The Blurb (from Goodreads):
When Anne Morrow, a shy college senior with hidden literary aspirations, travels to Mexico City to spend Christmas with her family, she meets Colonel Charles Lindbergh, fresh off his celebrated 1927 solo flight across the Atlantic. Enthralled by Charles’s assurance and fame, Anne is certain the aviator has scarcely noticed her. But she is wrong. Charles sees in Anne a kindred spirit, a fellow adventurer, and her world will be changed forever. The two marry in a headline-making wedding. In the years that follow, Anne becomes the first licensed female glider pilot in the United States. But despite this and other major achievements, she is viewed merely as the aviator’s wife. The fairy-tale life she once longed for will bring heartbreak and hardships, ultimately pushing her to reconcile her need for love and her desire for independence, and to embrace, at last, life’s infinite possibilities for change and happiness.
What I Thought:
The Lindberghs were incredibly famous in their day, both for their feats of flying, and for the kidnap and murder of their first child. This beautifully written novel reimagines the life of Anne Morrow Lindbergh from the time of her first encounter with the handsome but controlling aviator Charles Lindbergh to his death. It deals with his infatuation with the Nazis, the terrible months following their boy’s kidnap, and the writing of Anne’s own book, ‘Gift from the Sea’, which I remember reading as a teenager.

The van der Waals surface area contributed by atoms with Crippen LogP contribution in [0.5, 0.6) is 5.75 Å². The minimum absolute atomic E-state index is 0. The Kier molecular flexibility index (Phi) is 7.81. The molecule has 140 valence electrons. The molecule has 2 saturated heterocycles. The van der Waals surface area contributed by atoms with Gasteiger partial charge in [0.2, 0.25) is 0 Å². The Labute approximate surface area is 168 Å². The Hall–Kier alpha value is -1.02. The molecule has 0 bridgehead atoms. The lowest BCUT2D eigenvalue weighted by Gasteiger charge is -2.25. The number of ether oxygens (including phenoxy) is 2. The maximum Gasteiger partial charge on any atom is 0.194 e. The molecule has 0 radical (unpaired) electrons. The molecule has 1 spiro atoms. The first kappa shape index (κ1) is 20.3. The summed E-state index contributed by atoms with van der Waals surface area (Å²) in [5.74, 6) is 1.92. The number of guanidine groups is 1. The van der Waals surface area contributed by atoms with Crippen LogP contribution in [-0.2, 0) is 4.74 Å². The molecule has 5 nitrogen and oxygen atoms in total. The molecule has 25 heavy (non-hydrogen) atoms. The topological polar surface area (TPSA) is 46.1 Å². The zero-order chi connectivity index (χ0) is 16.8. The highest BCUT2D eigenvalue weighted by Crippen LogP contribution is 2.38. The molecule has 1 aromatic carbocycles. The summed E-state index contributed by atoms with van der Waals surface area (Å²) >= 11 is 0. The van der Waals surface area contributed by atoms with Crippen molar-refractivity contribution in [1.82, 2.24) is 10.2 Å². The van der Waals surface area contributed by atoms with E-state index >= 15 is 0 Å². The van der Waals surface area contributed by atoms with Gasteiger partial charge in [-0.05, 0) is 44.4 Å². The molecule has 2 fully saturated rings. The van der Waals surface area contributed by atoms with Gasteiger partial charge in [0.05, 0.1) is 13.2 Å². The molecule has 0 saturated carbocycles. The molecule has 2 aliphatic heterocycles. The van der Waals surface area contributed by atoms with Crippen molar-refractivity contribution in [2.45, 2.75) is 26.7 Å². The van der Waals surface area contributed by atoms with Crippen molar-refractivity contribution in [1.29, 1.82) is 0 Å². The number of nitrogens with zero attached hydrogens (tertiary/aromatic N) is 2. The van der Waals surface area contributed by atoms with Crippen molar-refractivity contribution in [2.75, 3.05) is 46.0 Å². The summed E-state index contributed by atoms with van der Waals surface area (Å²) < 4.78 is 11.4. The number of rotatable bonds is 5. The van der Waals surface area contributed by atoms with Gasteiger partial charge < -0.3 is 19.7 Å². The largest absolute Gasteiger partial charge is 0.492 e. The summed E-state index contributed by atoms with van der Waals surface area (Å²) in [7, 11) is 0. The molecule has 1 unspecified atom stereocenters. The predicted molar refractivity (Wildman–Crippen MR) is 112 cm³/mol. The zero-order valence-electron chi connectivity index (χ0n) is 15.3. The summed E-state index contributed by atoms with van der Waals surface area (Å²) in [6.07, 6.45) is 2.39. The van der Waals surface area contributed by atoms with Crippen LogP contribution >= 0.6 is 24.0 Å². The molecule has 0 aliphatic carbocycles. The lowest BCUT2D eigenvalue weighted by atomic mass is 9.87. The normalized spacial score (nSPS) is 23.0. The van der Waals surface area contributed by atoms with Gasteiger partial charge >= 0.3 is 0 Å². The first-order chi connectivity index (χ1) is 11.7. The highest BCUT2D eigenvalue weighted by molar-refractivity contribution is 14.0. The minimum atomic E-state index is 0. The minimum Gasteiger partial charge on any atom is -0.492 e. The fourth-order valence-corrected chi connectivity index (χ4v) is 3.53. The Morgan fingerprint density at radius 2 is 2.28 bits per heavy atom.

Not being American, I did not know much about the Lindbergs except their name and the fact their first child was kidnapped and murdered. I found this novel really fascinating as it draws in so much about the period. I came to realise just how extraordinary their feats of flying were, and how extraordinary it was for Anne to write ‘Gifts from the Sea’, a book of such beauty and grace, after suffering such a horrible tragedy.
The book is deftly written and a real page-turner – I devoured it in several sittings. It reminded me of Nancy Horan’s books Loving Frank and Under A Wide, Starry Sky in that it is a book about a woman who has lived her life in the shadow of a man but whose own story is just as compelling
The Aviator’s Wife is a really moving and powerful novel about one woman’s extraordinary life – I strongly recommend it.
You might also like to read my review of The Paying Guests by Sarah Waters: